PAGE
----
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“Fighting to Stay Free                                                                                                              #192...April-May 2015







And now, ladies and gentlemen…

…the latest commercial for New York’s top 40 powerhouse Z100 – or, quite likely, any major market station in the format owned by iHeartMedia, the company formerly known as Clear Channel – probably wouldn’t make you do a double-take. It’s a now-familiar and dependable strategy: many of top 40’s most prominent artists looking great and telling you how great Z100 is.

  So why do I bring it up? Because, once upon a time, commercials for top 40 stations looked like this: During the years Scott Shannon was morning man and programmed Z100, most of the station’s TV spots featured Scott, often with a “listen at 7:15” or contest-related message, but always with the focus on personality as opposed to artists.

  One theory on that: it was a lot tougher to come up with a short list of top 40’s core artists in earlier eras. With more labels and station owners in play pre-deregulation, the odds of a smaller label getting a hit were a lot better than they are now. And now looks a lot like this Z1oo ad:, even if that was six years ago, as little has changed in terms of top 40’s pare-down to fewer artists with more hits, post-deregulation: blame it on fewer owners and far fewer music companies. There still may be more artists than can be shown in a 30-second TV spot, but it’s awfully close.

  One thing that has changed since that 2009 spot is top 40’s ever-shrinking universe of dependable all-day long-run hits. Over the past few years, we’ve seen a definite trend away from more songs in heavier rotation, and toward songs taking a far longer time – in a few cases, as long as a year - to become hits.

  The bigger picture shows less songs achieving top ten, top five or number one status, whatever you pick. If you’re thinking any of those core artists is promised a big hit every time, all you need do is look at the numbers for Rihanna’s latest single (yes, the one with McCartney on guitar) to see that’s just not true. (Side note: There is an irony to the fact that it’s been easier for McCartney to resurface at top 40 than Madonna, who directly influenced nearly every act hitting at the format today.)

Who benefited most from ‘FourFiveSeconds”? Could have been Paul.


  Does this mean there aren’t as many solid hit songs being produced?  Not so fast. Seems to me it’s all about the 4 C’s: conglomeration, convergence, caution and competition. Put another way, the stakes today at top 40 are a lot higher than they’ve ever been. Let’s take the tour, ok?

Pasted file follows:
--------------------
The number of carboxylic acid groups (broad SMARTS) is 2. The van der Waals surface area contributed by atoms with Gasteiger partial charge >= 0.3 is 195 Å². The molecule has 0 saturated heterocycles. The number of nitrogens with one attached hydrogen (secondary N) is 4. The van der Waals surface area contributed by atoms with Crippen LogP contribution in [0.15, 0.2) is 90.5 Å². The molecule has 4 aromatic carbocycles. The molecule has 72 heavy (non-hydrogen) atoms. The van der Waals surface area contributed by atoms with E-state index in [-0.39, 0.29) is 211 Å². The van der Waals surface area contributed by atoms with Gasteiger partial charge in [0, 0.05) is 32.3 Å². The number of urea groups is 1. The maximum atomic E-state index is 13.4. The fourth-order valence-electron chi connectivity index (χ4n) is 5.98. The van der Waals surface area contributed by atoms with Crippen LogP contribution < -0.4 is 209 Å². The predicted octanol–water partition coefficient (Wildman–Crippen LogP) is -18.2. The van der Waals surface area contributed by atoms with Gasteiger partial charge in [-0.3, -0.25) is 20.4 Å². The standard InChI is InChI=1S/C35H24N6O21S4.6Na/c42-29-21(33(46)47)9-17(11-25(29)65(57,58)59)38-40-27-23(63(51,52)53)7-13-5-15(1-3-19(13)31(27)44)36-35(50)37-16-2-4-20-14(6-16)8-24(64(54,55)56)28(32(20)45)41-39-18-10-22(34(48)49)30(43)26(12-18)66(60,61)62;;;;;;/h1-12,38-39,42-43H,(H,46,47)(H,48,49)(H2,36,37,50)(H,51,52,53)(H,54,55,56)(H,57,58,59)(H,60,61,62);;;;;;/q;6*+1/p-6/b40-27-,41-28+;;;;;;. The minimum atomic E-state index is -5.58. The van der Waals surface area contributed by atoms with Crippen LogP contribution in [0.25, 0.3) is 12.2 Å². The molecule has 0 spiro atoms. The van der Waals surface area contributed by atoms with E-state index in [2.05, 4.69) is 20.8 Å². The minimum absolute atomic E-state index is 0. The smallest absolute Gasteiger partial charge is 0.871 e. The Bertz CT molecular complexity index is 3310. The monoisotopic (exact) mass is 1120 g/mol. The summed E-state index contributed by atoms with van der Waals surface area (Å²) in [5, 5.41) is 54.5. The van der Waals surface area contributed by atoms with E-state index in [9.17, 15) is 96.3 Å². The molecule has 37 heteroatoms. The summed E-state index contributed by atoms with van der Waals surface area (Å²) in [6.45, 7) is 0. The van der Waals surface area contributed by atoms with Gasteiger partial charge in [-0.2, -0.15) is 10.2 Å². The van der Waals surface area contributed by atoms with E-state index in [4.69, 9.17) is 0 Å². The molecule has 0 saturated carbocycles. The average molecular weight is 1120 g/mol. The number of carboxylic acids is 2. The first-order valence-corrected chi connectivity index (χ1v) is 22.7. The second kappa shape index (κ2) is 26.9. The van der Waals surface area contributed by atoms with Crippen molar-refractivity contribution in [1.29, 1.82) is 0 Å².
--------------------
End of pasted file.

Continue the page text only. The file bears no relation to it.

Conglomeration.  This one’s fairly obvious. The big radio groups got bigger. More stations = more value per rating point = more programming decisions from the top = greater (read, tighter) control of music.


Convergence.  This I know a little about, as I teach a college course on it. More potential platforms for music means songs need to success on several smaller stages (read, digital activity/streaming/Shazam-ing, etc.) before making it to the big show. Used to be all a record had to be was good to get added. Now, like any other candidate, it too needs a resume.


Caution.  Ratings again, specifically PPM and how electronic audience measurement has apparently shown that the more familiar the songs, the more people who stay to hear those songs, the greater the ‘stickiness’ of the station. Which is why both adding new music and moving songs up in rotation is riskier than it’s ever been. Maybe it is rocket science after all.


Competition.  Top 40 is no longer a world of its own. In fact, it’s become a victim of its own success. With very few exceptions, the Hot AC format has essentially become a clone of Top 40, just with a greater dependency on earlier hits, while the Rhythmic format duplicates Top 40 to a greater extent given the large amount of dance-oriented product and R&B acts looking to cross over (or under, as the case may be).


  So there you have it. While the data may be more plentiful, with greater dependency and better for business, from the music standpoint, the truth hurts. If we knew then what we know now, well, we probably wouldn’t have liked top 40 as much then, and there would have been far more songs qualifying for Hz’s annual I.R.S.

  But in this what-goes-around-comes-around world we’re in, could the current situation reverse, as more listeners spend less time with traditionally formatted radio and more with on-demand, consumer-controlled and playlist-driven choices such as YouTube, Pandora and Spotify? My sense is…no. Most people like the familiar and will seek it out wherever they go to listen to new music. You could make the argument that the more time people spend with other new music sources, the greater (and earlier) the exposure to more songs, and therefore the potentially wider variety of hits that could move up faster and burn out more quickly. It’s an interesting thought, but I think we’re years away from such a scenario.


THING 1 AND THING 2:  It’s not quite syndication, but That Thing with Rich Appel can now be heard twice every week, and bookending every week. We’re still on live at 6pm Eastern over Rewound Radio, and now Saturdays at 7pm on So if you haven’t checked it out, now you’ve got two chances to do so. And if you’re a fan of top 40, especially from 1965-1975, you just might like it. We’re also on Facebook at

  Check out my Billboard “Revisionist History” and “Hot 100’s Hottest Weeks” stories at

  Hz So Good online (current issue, and archive back to 2010) at



Rich Appel is a talented and experienced writer about the radio and music industries. He's written Hz So Good since 1996, and written for Billboard since 2011. His services are available for your publication or website. Contact Rich at